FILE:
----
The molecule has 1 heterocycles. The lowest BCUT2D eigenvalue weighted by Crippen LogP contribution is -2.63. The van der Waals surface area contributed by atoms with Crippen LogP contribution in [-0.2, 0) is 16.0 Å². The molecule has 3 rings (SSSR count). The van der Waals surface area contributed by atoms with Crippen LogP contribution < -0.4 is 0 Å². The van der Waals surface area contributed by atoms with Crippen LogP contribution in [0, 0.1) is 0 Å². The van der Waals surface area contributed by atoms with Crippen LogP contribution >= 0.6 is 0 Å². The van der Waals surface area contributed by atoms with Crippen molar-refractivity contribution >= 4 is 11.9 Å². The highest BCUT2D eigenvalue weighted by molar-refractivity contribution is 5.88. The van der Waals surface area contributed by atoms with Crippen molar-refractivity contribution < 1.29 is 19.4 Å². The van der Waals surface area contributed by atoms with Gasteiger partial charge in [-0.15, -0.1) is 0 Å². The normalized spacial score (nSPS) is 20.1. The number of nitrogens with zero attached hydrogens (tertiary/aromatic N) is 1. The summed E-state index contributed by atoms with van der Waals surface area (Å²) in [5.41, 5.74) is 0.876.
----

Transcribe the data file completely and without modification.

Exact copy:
The molecule has 1 heterocycles. The lowest BCUT2D eigenvalue weighted by Crippen LogP contribution is -2.63. The van der Waals surface area contributed by atoms with Crippen LogP contribution in [-0.2, 0) is 16.0 Å². The molecule has 3 rings (SSSR count). The van der Waals surface area contributed by atoms with Crippen LogP contribution < -0.4 is 0 Å². The van der Waals surface area contributed by atoms with Crippen LogP contribution in [0, 0.1) is 0 Å². The van der Waals surface area contributed by atoms with Crippen LogP contribution >= 0.6 is 0 Å². The van der Waals surface area contributed by atoms with Crippen molar-refractivity contribution >= 4 is 11.9 Å². The highest BCUT2D eigenvalue weighted by molar-refractivity contribution is 5.88. The van der Waals surface area contributed by atoms with Crippen molar-refractivity contribution < 1.29 is 19.4 Å². The van der Waals surface area contributed by atoms with Gasteiger partial charge in [-0.15, -0.1) is 0 Å². The normalized spacial score (nSPS) is 20.1. The number of nitrogens with zero attached hydrogens (tertiary/aromatic N) is 1. The summed E-state index contributed by atoms with van der Waals surface area (Å²) in [5.41, 5.74) is 0.876.